Before you raise hell against myself and the company that employs me for leveling slander against arguably the most accomplished mixed martial artist of the modern era, know that the title of this article comes straight from the lyrics of "John Jones," a 1968 Reggae hit from the great Rudy Mills. It does!
...But ahead of UFC 247 Saturday, it's also not so far away from capturing the often agonizing aura of Jon Jones, the longtime light heavyweight champion of the world and this weekend's headliner. His sheer dominance has too often been accompanied by cheating, trouble with the law, and a lack of authentic personality traits befitting a star athlete. Accompanying far too much of what he does is a feeling that something just ain't quite right.
The man we call Bones, despite having calves thinner than prime Lara Flynn Boyle, ascended to the UFC pound-for-pound throne on the strength of a brilliantly adaptable style of "look-see-do" violence that essentially makes him facekicking's version of Cypher from the X-Men -- but his amazing run is blemished. He's twice been stripped on the light heavyweight title: once for PEDs, and once again for an automobile hit-and-run that left a pregnant woman injured, an incident that violated the UFC's personal conduct policy.
"You call yourself a big, big man. And still you try to kill my hand..." You can almost picture Reggae-tastic Rudy Mills and Dana White pow-wowing a half-dozen years ago in a sweat lodge wondering how to get this guy to take up a different hobby.
(Like graphic design, for starters.)
All told, Jones has failed two drug tests, committed a DUI in 2012, and pleaded no contest to a battery charge last summer. If you're reticent to consider him some kind of sports hero, well, sure, but too bad. He'll still try to kill your hand -- and that of every last fighter you'd prefer by comparison. He defends titles like Yadier Molina defends home plate. He's bossed the light heavyweight division like Miranda Priestly with a seven-foot wingspan.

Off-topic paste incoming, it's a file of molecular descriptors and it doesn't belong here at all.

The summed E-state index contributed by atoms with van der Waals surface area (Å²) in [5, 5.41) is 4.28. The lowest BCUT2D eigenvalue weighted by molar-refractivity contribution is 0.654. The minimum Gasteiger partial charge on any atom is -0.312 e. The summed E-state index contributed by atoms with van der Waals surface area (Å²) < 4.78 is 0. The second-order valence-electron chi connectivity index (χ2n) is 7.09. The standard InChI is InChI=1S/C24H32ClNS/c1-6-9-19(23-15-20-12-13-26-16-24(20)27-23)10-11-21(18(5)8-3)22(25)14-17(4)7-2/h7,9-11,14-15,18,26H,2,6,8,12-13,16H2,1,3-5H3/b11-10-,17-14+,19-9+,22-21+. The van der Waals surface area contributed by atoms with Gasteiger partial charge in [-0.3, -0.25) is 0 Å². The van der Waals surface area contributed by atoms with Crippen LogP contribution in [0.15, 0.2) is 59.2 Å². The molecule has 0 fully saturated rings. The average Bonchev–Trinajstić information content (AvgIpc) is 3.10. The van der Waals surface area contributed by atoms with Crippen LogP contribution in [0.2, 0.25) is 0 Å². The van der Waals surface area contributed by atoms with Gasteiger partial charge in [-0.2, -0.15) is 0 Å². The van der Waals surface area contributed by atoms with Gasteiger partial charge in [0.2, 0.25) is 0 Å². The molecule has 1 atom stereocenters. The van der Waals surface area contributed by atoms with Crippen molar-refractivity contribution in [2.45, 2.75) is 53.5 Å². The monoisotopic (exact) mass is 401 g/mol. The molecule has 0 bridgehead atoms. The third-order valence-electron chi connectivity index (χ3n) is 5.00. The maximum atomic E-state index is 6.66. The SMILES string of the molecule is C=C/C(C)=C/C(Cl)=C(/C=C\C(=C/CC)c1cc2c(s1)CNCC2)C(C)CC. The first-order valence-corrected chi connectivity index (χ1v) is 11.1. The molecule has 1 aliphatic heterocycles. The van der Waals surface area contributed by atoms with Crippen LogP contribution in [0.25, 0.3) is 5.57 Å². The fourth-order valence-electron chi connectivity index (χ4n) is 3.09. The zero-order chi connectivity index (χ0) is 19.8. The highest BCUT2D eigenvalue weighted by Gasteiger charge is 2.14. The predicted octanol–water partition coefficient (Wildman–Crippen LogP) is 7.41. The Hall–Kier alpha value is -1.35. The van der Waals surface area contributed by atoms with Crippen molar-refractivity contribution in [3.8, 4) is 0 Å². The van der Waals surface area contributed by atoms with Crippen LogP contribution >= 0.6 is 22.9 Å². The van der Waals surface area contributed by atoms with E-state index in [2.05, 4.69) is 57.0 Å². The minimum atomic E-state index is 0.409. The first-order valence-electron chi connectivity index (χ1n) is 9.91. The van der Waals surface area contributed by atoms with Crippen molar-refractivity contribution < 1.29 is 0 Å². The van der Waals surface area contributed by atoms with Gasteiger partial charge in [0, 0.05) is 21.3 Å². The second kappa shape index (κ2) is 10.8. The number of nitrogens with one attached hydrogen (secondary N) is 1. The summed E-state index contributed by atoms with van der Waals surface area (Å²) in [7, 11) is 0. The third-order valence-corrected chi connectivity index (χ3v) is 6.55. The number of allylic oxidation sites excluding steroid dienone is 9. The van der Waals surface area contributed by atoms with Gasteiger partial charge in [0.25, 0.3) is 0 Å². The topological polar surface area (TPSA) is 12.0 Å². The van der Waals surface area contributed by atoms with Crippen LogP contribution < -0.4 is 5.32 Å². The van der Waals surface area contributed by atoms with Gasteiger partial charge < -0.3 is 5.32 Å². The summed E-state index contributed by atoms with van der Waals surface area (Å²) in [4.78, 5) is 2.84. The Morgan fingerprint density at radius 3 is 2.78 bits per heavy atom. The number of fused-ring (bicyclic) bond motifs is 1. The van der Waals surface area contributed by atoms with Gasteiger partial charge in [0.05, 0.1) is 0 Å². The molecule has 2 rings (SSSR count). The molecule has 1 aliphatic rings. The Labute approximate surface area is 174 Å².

And all the while, he's never approached a place of being beloved. Rather, you want to see him lose just to know such a thing is possible -- and perhaps to see if such a thing would bring some fire out of him at long last. Some real human being fire, too, not the kind of fake heat that brings a man to weirdly shove an affable cat like Daniel Cormier in the forehead at a press conference.
"Jo(h)n Jones, you son of a gun."
F. Scott Fitzgerald wrote that there are no second acts in American life, and while this damn country is ideally meant to be the land of second chances, you can count Dominick Reyes, Jones' opponent this weekend at UFC 247 in Houston, as being in the Fitzgerald-Rudy Mills camp.
As Reyes put it, “The lore of Jon Jones is a lot bigger than he actually is."
Right on, Dominick. Ol' Johnny Bones only calls himself a big, big man right?
"Well, I don't like a man
Who tries to belittle me
And I don't like a man
Who tries to kill my hand
Jo(h)n Jones, you son of a gun."
*The needle is heard dragging at the inside edge of the record as Side 1 ends*
Rudy Mills is still out there somewhere, probably searching for Zion in sandals.
And if he's game to come full circle, put on some weight, and rock Jon Jones steady in the Octagon some time later this year, a pay-per-view booking is merely a phone call away.
Nothing like a fight with a Jamaican icon to give a whole new meaning to "blunt force." Don't say you weren't warned, Jo(h)n.